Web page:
Psychedelic mushrooms have grown immensely in the public consciousness in just the past decade. Johns Hopkins, NYU, Maryland University have all had major studies and researching the magic fungus. Whether it is the research of deep "trip" sessions for PTSD or breakthroughs in life or the benefits of microdosing for everyday use, the impact of psilocybin is here to stay.
I've always been interested in mushrooms of all kinds. They can be the bridge between decaying matter and the restart of life. They can give users immense health benefits both mentally and physically. The benefits of psychedelic mushrooms are elusive in the fact that they are not easily obtained. If you want to do something right, do it yourself. This is meant to be an introductory guide on cultivating your own fungus.
Pressure cooker capable of 15 PSI W/ rack
Mason jars (1/2 pt or pint jars)
Spore syringes (mushrooms.com is my preferred vendor, they accept bitcoin)
Wild bird seed
2 large plastic totes 60 qt sterlite
Bucket with lid
Strainer w/ small enough holes that bird seed won’t fall through
Glass or metal or plastic trays
Order desired syringes from mushrooms.com. Golden teacher or B+ varieties work best if starting out. If you live in a hot climate or the package will sit in a mailbox make sure to receive the package as soon as you can to keep the spores alive. If you live in a very cold climate, get the warmer option at shipping on the website to keep the spores from freezing. Once you get the syringes delivered, prep can begin. You can keep the syringes in room temp but will last for months longer if kept in the fridge. Just don’t let them freeze.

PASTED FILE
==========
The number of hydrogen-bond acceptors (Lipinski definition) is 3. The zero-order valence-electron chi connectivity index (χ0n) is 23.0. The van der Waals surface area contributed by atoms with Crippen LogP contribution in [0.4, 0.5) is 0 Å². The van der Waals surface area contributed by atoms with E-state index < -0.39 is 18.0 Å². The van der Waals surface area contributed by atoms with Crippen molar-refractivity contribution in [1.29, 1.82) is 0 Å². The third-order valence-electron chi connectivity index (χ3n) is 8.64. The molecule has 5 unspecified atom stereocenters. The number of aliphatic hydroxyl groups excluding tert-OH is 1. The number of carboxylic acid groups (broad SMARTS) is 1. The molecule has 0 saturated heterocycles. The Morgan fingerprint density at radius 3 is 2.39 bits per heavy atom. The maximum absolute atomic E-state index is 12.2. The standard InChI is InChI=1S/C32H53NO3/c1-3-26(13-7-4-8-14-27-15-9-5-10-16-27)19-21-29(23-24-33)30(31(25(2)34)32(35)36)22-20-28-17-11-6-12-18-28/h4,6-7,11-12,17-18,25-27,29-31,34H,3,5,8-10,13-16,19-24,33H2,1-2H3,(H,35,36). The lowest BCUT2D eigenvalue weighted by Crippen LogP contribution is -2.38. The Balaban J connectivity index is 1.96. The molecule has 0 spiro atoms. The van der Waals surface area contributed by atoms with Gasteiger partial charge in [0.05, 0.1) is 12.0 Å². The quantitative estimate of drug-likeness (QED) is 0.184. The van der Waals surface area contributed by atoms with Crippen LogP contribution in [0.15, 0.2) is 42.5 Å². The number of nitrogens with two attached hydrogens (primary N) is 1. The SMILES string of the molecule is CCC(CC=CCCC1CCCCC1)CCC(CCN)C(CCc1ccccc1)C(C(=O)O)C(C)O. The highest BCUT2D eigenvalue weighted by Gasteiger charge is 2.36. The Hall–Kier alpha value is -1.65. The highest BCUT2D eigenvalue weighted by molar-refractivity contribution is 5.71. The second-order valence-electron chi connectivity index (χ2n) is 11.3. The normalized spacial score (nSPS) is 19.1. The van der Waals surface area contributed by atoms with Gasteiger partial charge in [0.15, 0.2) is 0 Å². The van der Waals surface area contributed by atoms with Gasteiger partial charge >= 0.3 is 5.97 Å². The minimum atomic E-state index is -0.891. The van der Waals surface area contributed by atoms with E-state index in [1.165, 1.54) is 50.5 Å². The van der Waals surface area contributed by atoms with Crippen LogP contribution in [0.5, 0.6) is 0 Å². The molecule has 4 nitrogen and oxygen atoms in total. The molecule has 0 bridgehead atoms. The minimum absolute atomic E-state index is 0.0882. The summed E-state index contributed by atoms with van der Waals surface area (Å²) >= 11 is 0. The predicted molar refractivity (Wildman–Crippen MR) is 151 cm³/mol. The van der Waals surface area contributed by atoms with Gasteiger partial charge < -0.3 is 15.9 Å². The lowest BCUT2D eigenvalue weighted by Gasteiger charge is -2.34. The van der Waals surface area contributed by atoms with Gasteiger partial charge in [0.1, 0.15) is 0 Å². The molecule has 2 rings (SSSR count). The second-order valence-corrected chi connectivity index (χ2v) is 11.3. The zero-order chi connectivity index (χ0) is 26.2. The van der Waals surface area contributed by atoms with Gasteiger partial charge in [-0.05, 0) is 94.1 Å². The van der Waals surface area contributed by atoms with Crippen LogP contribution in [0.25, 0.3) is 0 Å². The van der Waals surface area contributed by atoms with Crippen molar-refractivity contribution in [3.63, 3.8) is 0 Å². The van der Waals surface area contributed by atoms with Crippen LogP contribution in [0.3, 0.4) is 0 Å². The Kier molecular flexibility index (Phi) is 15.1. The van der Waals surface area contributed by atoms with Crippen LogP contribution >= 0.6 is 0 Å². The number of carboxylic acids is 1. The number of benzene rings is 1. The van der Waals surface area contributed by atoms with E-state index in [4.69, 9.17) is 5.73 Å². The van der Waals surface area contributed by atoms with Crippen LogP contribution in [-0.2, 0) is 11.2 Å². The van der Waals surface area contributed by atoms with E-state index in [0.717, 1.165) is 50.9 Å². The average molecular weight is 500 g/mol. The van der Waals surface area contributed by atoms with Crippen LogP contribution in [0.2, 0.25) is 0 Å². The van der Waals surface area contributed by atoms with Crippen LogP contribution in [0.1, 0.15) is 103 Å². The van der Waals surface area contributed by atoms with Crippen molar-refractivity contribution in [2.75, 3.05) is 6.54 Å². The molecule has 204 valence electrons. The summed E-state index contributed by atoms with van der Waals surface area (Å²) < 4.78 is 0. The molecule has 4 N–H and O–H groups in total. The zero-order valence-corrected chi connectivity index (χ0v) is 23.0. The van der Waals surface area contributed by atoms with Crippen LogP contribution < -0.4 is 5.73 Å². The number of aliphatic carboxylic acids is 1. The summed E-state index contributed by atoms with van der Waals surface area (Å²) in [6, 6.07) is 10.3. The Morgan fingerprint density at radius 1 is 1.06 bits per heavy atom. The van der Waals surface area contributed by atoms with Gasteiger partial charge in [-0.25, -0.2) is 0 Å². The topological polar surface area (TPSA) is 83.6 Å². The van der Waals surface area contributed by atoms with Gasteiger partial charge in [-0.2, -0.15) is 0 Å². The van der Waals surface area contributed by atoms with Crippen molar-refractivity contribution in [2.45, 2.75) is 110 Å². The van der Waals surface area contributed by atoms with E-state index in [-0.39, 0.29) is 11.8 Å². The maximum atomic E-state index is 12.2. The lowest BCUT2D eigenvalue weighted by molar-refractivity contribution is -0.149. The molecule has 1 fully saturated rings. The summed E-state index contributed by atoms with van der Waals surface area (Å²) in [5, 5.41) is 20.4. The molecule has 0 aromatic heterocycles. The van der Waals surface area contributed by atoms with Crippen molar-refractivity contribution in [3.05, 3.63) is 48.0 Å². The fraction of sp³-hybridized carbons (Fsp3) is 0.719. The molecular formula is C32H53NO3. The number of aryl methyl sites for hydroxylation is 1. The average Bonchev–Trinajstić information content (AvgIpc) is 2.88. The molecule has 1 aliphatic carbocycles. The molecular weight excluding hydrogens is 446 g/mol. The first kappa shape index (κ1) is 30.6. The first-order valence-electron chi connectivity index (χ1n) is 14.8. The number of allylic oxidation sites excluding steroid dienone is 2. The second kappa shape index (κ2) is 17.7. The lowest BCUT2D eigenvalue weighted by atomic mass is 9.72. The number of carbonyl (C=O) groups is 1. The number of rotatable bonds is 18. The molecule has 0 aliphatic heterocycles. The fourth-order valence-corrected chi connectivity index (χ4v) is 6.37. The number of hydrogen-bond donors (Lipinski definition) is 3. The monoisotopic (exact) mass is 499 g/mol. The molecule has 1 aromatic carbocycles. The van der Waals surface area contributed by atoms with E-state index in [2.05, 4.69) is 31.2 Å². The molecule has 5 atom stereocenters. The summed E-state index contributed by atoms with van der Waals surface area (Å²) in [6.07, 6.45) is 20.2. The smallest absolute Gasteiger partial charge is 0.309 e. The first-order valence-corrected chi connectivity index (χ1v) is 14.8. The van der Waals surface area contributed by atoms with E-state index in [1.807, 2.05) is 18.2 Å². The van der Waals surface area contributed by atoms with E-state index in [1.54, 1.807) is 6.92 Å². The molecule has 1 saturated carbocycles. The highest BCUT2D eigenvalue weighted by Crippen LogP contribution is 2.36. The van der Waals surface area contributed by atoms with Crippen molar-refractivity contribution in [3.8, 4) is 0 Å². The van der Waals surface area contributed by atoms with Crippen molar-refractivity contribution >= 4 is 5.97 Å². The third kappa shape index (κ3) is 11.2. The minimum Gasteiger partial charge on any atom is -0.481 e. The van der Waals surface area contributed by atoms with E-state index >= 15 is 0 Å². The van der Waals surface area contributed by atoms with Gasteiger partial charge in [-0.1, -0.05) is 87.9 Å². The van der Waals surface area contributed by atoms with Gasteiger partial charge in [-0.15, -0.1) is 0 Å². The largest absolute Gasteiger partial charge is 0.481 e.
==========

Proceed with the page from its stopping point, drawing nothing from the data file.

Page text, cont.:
Take a hammer and a nail, take the lid off and puncture 4 holes equally spaced apart through the top of the lid.
This guide will be based on prepping six 1/2 pint jars. Measure 4.5 pints of bird seed, there some extra just in case. Put bird seed in bucket, continuously rinse the bird seed and run through strainer until the water runs clear. Remove the sunflower seeds that float to the top. Don’t need to remove them all, just as many as you can get. Run your hand through the bird seed to thoroughly mix up sediment. Takes five or more soaks. Once the water is clear, fill the water above the WBS and dump a pot of coffee in, put on lid and allow to soak for 16–24 hours.
After soaking period dump water out, bring a pot to simmer, not boil, soak WBS in hot water for 30 minutes. After that let WBS sit in strainer for 15 minutes to let as much water drain out, mix around the WBS a few times with a spoon. Then spread out the WBS, press a layer of paper towels over it,
getting more moisture out of it. When touching a paper towel to the WBS there should barely be any moisture on the paper towel. Then moisture content will be proper.
Fill jars 80% of the way full with WBS. Cover lids with aluminum foil.
Put rack in pressure cooker, put jars in pressure cooker, fill with water no farther than halfway up the jar, shouldn’t be an issue with the rack. If you don’t have rack, put rags at the bottom so the jars don’t crack or overheat from direct contact. Pressure cook for 90 minutes at 15 PSI. If below 15 PSI do it for 105 minutes.After PC’ing jars, let sit in cooker for 30 minutes before removing. Let jars cool down for minimum 8 hours. In the tote.
Syringe, lighter, tote, micropore tape
Use the cleanest room you can sanitize, I use the kitchen. I clean all dishes, sinks, and the general area. Sanitize the work area with alcohol, sanitize the tote.
Take the syringe, with it sitting in one spot the spores will all be held together in a small ball.
Before removing the syringe cap and putting on the needle, smack the syringe for about 2 minutes against the palm of your hand until the spores are evenly distributed through out the syringe.